Pesaro

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Pesaro
Comune
Città di Pesaro
Piazza del Popolo
Piazza del Popolo
Coat of arms of Pesaro
Coat of arms
Pesaro is located in Italy
Pesaro
Pesaro
Location of Pesaro in Italy
Coordinates: 43°55′N 12°54′E / 43.917°N 12.900°E / 43.917; 12.900Coordinates: 43°55′N 12°54′E / 43.917°N 12.900°E / 43.917; 12.900
Country Italy
Region Marche
Province / Metropolitan city Pesaro e Urbino (PU)
Frazioni Santa Veneranda
Government
 • Mayor Luca Ceriscioli
Area
 • Total 126.77 km2 (48.95 sq mi)
Elevation 11 m (36 ft)
Population (21 October 2011)
 • Total 95,011
 • Density 750/km2 (1,900/sq mi)
Demonym(s) Pesaresi
Time zone CET (UTC+1)
 • Summer (DST) CEST (UTC+2)
Postal code 61100
Dialing code 0721
Patron saint St. Terence
Saint day September 24
Website Official website

Pesaro (Italian pronunciation: [ˈpeːzaro]) is a town and comune in the Italian region of the Marche, capital of the Pesaro e Urbino province, on the Adriatic. According to the 2011 census, its population was 95,011, making it the second most populous city in the Marche, after Ancona.

Fishery, furniture industry and tourism are the main strengths of the local economy.

History[edit]

The city was founded as Pisaurum[1] by the Romans in 184 BC as colony in the territory of the Picentes, the people who lived on the northeast coast during the Iron Age. However, in 1737, 13 ancient votive stones were unearthed in a local farm field, each bearing the inscription of a Roman god; these were written in a pre-Estrucan script, indicating a much earlier occupation of the area[2] than the 184 BC Picentes colony.

A settlement of the Picentes tribe has been found at Novilara. The northern Picentes were invaded in the 4th century BC by the Gallic Senones, earlier by the Etruscans, and when the Romans reached the area the population was an ethnic mixture. Within it the Gauls at least were still distinct, as the Romans separated them out and expelled them from the country.

Under the Roman administration Pesaro, a hub across the Via Flaminia, became an important center of trading and craftmanship. After the fall of the Western Empire, Pesaro was occupied by the Ostrogoths, and destroyed by Vitigis (539) in the course of the Gothic War. Hastily rebuilt five years later after the Byzantine reconquest, it formed the so-called Pentapolis, part of the Exarchate of Ravenna. After the Lombard and Frankish conquests of that city, Pesaro became part of the Papal States.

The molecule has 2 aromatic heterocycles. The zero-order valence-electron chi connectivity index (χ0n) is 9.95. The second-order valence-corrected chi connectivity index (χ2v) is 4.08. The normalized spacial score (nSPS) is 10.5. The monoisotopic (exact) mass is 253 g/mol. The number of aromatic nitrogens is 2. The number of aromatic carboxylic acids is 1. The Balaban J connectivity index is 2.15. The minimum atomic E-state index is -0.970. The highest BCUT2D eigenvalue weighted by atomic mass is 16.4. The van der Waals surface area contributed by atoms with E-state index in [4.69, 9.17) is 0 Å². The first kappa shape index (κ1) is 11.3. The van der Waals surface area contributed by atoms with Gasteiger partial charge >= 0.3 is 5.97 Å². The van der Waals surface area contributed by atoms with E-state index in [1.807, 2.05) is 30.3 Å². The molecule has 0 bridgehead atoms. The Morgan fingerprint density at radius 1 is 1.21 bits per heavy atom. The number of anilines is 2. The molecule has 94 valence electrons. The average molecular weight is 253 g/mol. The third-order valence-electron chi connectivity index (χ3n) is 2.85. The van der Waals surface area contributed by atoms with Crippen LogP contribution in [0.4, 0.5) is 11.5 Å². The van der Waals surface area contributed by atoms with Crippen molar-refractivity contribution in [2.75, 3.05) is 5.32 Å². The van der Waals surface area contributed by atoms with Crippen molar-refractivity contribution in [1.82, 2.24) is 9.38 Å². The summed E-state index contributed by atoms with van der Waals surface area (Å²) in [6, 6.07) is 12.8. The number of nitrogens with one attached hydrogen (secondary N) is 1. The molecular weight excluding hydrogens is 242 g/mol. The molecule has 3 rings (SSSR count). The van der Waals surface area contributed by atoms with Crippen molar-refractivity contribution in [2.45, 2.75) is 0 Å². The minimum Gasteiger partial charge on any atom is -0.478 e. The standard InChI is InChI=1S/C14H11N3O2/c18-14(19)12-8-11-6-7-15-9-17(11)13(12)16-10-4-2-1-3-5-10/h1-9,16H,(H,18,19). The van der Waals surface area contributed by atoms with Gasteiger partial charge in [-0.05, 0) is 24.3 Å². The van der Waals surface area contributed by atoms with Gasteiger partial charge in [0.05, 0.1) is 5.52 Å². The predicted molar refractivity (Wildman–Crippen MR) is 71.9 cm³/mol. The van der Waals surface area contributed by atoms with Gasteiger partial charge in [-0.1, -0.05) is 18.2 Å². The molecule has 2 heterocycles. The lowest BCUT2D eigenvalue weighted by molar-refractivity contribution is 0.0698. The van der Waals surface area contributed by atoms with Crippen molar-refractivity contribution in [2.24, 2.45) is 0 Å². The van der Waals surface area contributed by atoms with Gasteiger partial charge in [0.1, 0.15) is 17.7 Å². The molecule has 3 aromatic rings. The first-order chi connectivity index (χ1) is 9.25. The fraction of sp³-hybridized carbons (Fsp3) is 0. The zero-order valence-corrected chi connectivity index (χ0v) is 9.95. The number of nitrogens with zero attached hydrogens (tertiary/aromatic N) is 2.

During the Renaissance it was ruled successively by the houses of Malatesta (1285–1445), Sforza (1445–1512) and Della Rovere (1513–1631). Under the latter family, who selected it as capital of their duchy, Pesaro saw its most flourishing age, with the construction of numerous public and private palaces, and the erection of a new line of walls (the Mura Roveresche). In 1475, a legendary wedding took place in Pesaro, when Costanzo Sforza and Camilla D'Aragona married.[3]

On 11 September 1860 Piedmontese troops entered the city, and Pesaro was subsequently annexed to the new Kingdom of Italy (see also Battle of Castelfidardo).

Main sights[edit]

Civic Sites[edit]

Religious Sites[edit]

Gallery[edit]

Culture[edit]

Notable Pesaresi[edit]

International relations[edit]

Twin towns – sister cities[edit]

Pesaro is twinned with:

See also[edit]

References[edit]

  1. ^ etymology - pi (π), plural, and aurum, reflecting gold http://www.italythisway.com/places/articles/pesaro-history.php
  2. ^ History of Pesarohttp://www.italythisway.com/places/articles/pesaro-history.php
  3. ^ A Renaissance Wedding: The Celebrations at Pesaro for the Marriage of Costanzo Sforza & Camilla Marzano D'Aragona (26–30 May 1475): (Studies in Medieval and Early Renaissance Art History). Harvey Miller Publ., 2013, ISBN 978-1905375936
  4. ^ Andrew Hopkins, 2002. Italian Architecture from Michelangelo to Borromini, p.23f.
  5. ^ Hopkins 2002 p 24.
  6. ^ Oliveriani Museum http://www.euromuse.net/en/museums/museum/view-m/museo-archeologico-oliveriano
  7. ^ "Pesaro film festival site". 
  8. ^ "Medmestno in mednarodno sodelovanje". Mestna občina Ljubljana (Ljubljana City) (in Slovenian). Retrieved 2013-07-27. 

External links[edit]